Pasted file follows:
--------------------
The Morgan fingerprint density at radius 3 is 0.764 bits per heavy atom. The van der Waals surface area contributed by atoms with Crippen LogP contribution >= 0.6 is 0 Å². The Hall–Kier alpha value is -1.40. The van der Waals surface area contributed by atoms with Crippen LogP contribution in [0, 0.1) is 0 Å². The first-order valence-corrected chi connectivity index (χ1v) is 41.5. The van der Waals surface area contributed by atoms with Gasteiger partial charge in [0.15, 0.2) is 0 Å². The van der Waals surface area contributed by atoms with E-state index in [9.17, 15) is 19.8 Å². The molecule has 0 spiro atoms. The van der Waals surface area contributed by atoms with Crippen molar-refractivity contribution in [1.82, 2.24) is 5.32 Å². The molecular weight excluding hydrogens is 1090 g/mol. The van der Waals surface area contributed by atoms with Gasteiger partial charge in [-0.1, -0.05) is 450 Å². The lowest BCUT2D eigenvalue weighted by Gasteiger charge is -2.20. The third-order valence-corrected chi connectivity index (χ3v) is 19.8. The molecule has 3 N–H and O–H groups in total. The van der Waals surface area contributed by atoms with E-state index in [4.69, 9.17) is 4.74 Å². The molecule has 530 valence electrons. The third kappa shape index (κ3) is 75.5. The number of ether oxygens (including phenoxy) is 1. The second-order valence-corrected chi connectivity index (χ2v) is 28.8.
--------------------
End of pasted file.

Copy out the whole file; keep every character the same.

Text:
The Morgan fingerprint density at radius 3 is 0.764 bits per heavy atom. The van der Waals surface area contributed by atoms with Crippen LogP contribution >= 0.6 is 0 Å². The Hall–Kier alpha value is -1.40. The van der Waals surface area contributed by atoms with Crippen LogP contribution in [0, 0.1) is 0 Å². The first-order valence-corrected chi connectivity index (χ1v) is 41.5. The van der Waals surface area contributed by atoms with Gasteiger partial charge in [0.15, 0.2) is 0 Å². The van der Waals surface area contributed by atoms with E-state index in [9.17, 15) is 19.8 Å². The molecule has 0 spiro atoms. The van der Waals surface area contributed by atoms with Crippen molar-refractivity contribution in [1.82, 2.24) is 5.32 Å². The molecular weight excluding hydrogens is 1090 g/mol. The van der Waals surface area contributed by atoms with Gasteiger partial charge in [-0.1, -0.05) is 450 Å². The lowest BCUT2D eigenvalue weighted by Gasteiger charge is -2.20. The third-order valence-corrected chi connectivity index (χ3v) is 19.8. The molecule has 3 N–H and O–H groups in total. The van der Waals surface area contributed by atoms with E-state index in [4.69, 9.17) is 4.74 Å². The molecule has 530 valence electrons. The third kappa shape index (κ3) is 75.5. The number of ether oxygens (including phenoxy) is 1. The second-order valence-corrected chi connectivity index (χ2v) is 28.8.